Type the words ‘work-life balance’ on Google and you will find thousands of articles and blogs telling you how exactly you can achieve it. But most of us are left scratching our heads, for it’s often hard to keep work and life separate and balanced at the same time. And no matter how meticulously we plan our daily lives, we are unable to keep this balance from tipping over every once in a while.
Work forms the nucleus of our lives. We spend a huge chunk of our days at the office, making presentations, closing deals and meeting deadlines. We overdose on coffee and peer into the computer screen for hours together. And even after office hours, our phones continue to buzz with notifications about pending tasks, follow-ups and updates. Long story short, we are burdened with professional tasks and responsibilities throughout the day. For some of us, this continues into weekends and holidays as well, leaving us with no time for ourselves.
Often, this delicate balance can tip over the other way as well. After all, professional responsibilities aren’t all we have in life. What about the responsibility of taking care of ourselves and our loved ones? The responsibility of developing ourselves creatively and spiritually? The responsibility of living our lives to the fullest?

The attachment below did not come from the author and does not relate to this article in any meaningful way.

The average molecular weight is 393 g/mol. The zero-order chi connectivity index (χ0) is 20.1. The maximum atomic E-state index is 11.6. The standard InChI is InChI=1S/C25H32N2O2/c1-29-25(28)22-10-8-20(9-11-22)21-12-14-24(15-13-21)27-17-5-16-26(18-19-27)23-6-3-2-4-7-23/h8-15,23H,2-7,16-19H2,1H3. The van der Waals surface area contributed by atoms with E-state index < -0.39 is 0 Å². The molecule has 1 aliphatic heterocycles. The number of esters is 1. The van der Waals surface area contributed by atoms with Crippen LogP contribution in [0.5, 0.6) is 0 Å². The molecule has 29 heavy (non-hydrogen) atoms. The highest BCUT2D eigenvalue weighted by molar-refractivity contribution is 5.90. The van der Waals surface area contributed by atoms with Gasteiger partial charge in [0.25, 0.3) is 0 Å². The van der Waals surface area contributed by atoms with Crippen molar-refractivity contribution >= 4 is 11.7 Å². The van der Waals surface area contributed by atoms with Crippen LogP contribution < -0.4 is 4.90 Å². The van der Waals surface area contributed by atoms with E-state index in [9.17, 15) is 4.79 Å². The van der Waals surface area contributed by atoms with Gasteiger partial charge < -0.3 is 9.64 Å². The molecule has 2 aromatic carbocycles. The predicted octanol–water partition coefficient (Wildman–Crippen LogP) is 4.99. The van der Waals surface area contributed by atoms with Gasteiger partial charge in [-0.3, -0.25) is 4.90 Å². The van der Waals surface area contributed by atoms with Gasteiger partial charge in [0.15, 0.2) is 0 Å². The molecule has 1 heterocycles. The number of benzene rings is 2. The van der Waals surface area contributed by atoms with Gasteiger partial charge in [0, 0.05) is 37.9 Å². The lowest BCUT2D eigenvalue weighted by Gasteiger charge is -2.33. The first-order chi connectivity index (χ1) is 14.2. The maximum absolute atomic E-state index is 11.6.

Haven’t we all, at one point or another, found it hard to concentrate on the tasks at work because we’re busy thinking about a personal crisis? Work suffers as we make long phone calls and stare blankly at the excel sheet in front of us, lost in thought. Gopiram Balakumar, a London-based banker, has experienced this many a time. “I have missed my turn to speak at important meetings because I was too distracted by relationship or family problems. I have found spending eight hours at work tedious while my mind was elsewhere. Luckily, I haven’t run into serious consequences for such distractions thus far,” he says.
We cannot be at a family getaway and answer work calls the whole time. Nor can we complete a presentation successfully if we’re obsessing over affairs at home.
Take the case of juggling artistes. No matter how many balls they’re juggling, at any given moment, they’re only holding two balls in their hands while the rest are in the air.